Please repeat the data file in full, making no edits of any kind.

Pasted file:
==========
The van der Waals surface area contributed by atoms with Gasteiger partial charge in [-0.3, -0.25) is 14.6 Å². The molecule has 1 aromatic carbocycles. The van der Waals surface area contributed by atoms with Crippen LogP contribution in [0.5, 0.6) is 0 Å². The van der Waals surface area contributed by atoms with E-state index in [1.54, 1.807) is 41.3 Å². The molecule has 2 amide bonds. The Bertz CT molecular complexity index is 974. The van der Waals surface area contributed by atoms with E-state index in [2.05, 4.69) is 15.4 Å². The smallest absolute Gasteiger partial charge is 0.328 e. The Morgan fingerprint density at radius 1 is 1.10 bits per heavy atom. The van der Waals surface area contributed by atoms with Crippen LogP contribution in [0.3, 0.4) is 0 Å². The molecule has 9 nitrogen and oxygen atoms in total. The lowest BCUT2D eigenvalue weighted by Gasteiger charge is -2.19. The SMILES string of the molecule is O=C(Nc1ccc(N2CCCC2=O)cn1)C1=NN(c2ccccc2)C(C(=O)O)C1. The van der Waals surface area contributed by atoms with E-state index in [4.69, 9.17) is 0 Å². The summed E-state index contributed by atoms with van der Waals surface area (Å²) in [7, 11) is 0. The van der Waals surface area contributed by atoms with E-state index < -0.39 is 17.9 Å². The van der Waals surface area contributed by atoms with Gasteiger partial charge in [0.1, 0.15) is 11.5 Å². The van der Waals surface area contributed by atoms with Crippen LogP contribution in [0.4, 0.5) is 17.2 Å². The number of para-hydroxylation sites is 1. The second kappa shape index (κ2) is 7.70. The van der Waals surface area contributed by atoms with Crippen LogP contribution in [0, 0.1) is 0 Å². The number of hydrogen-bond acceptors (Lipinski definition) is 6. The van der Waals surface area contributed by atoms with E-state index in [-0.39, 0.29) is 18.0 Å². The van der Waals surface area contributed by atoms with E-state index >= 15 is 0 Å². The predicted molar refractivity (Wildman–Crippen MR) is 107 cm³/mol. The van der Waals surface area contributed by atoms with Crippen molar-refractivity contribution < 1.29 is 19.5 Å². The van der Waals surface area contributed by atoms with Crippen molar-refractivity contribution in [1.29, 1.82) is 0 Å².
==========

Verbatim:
The van der Waals surface area contributed by atoms with Gasteiger partial charge in [-0.3, -0.25) is 14.6 Å². The molecule has 1 aromatic carbocycles. The van der Waals surface area contributed by atoms with Crippen LogP contribution in [0.5, 0.6) is 0 Å². The van der Waals surface area contributed by atoms with E-state index in [1.54, 1.807) is 41.3 Å². The molecule has 2 amide bonds. The Bertz CT molecular complexity index is 974. The van der Waals surface area contributed by atoms with E-state index in [2.05, 4.69) is 15.4 Å². The smallest absolute Gasteiger partial charge is 0.328 e. The Morgan fingerprint density at radius 1 is 1.10 bits per heavy atom. The van der Waals surface area contributed by atoms with Crippen LogP contribution in [0.3, 0.4) is 0 Å². The molecule has 9 nitrogen and oxygen atoms in total. The lowest BCUT2D eigenvalue weighted by Gasteiger charge is -2.19. The SMILES string of the molecule is O=C(Nc1ccc(N2CCCC2=O)cn1)C1=NN(c2ccccc2)C(C(=O)O)C1. The van der Waals surface area contributed by atoms with E-state index in [4.69, 9.17) is 0 Å². The summed E-state index contributed by atoms with van der Waals surface area (Å²) in [7, 11) is 0. The van der Waals surface area contributed by atoms with E-state index < -0.39 is 17.9 Å². The van der Waals surface area contributed by atoms with Gasteiger partial charge in [0.1, 0.15) is 11.5 Å². The van der Waals surface area contributed by atoms with Crippen LogP contribution in [0.4, 0.5) is 17.2 Å². The number of para-hydroxylation sites is 1. The second kappa shape index (κ2) is 7.70. The van der Waals surface area contributed by atoms with Crippen LogP contribution in [0, 0.1) is 0 Å². The number of hydrogen-bond acceptors (Lipinski definition) is 6. The van der Waals surface area contributed by atoms with E-state index in [-0.39, 0.29) is 18.0 Å². The van der Waals surface area contributed by atoms with E-state index >= 15 is 0 Å². The predicted molar refractivity (Wildman–Crippen MR) is 107 cm³/mol. The van der Waals surface area contributed by atoms with Crippen molar-refractivity contribution < 1.29 is 19.5 Å². The van der Waals surface area contributed by atoms with Crippen molar-refractivity contribution in [1.29, 1.82) is 0 Å².